Migrating to a Different Server
If the need arises, ownCloud can be migrated to a different server. A typical use case would be a hardware change or a migration from the Enterprise appliance to a physical server. All migrations have to be performed with ownCloud in maintenance mode. Online migration is supported by ownCloud only when implementing industry-standard clustering and high-availability solutions before ownCloud is installed for the first time.
To start, let’s work through a potential use case. A configured ownCloud instance runs reliably on one machine, but for some reason the instance needs to be moved to a new machine. Depending on the size of the ownCloud instance the migration might take several hours.
For the purpose of this use case, it is assumed that:
The end users reach the ownCloud instance via a virtual hostname (such as a DNS
CNAMErecord) which can be pointed at the new location.
The authentication method (e.g., LDAP) remains the same after the migration.
|During the migration, do not make any changes to the original system, except for putting it into maintenance mode. This ensures, should anything unforeseen happen, that you can go back to your existing installation and resume availability of your installation while debugging the problem.|
Then, on the original machine turn on maintenance mode and then stop ownCloud. After waiting 6 - 7 minutes for all sync clients to register that the server is in maintenance mode, stop the web server that is serving ownCloud.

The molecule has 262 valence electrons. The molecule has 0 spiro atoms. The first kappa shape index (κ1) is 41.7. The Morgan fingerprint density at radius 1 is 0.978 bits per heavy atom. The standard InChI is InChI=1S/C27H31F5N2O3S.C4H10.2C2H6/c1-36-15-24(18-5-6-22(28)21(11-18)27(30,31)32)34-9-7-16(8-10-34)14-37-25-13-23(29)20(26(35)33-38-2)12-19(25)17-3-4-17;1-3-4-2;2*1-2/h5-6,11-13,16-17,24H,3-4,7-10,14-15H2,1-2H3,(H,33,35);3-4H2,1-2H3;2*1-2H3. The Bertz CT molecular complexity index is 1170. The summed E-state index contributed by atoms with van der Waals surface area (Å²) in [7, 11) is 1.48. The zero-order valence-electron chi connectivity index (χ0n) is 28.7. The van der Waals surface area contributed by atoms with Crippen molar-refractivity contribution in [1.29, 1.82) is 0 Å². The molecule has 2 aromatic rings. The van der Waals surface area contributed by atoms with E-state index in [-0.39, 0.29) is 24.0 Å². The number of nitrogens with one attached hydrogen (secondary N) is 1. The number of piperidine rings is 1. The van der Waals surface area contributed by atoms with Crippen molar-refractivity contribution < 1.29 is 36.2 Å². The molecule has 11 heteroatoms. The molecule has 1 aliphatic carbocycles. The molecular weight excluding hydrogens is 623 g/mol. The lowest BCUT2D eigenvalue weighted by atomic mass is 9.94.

After that, create a database dump from the database, copy it to the new machine and import it into the new database. Then, copy only your data, configuration, and database files from your original ownCloud instance to the new machine.
You must keep the
The data files should keep their original timestamp otherwise the
clients will re-download all the files after the migration. This step
might take several hours, depending on your installation. This can be
done on a number of sync clients, such as by using
With ownCloud still in maintenance mode and before changing the DNS
CNAME record, start up the database and web server on the new machine.
Then point your web browser to the migrated ownCloud instance and
You see the maintenance mode notice
That a log file entry is written by both the web server and ownCloud
That no error messages occur.
If all of these things occur, then take ownCloud out of maintenance mode and repeat. After doing this, log in as an admin and confirm that ownCloud functions as normal.
At this point, change the DNS
CNAME entry to point your users to the
new location. And with the
CNAME entry updated, you now need to update
the trusted domains.
All URLs used to access your ownCloud server must be white-listed in your
config.php file, under the
trusted_domains setting. Users are
allowed to log into ownCloud only when they point their browsers to a
URL that is listed in the
|This setting is important when changing or moving to a new domain name. You may use IP addresses and domain names.|
A typical configuration looks like this:
'trusted_domains' => [ 0 => 'localhost', 1 => 'server1.example.com', 2 => '192.168.1.50', ],
The loopback address,
127.0.0.1, is automatically white-listed, so as
long as you have access to the physical server you can always log in. In
the event that a load-balancer is in place, there will be no issues as
long as it sends the correct
In case of a docker based setup, the trusted_domains setting is controlled by the environment variables
OWNCLOUD_DOMAIN. The latter only takes effect, if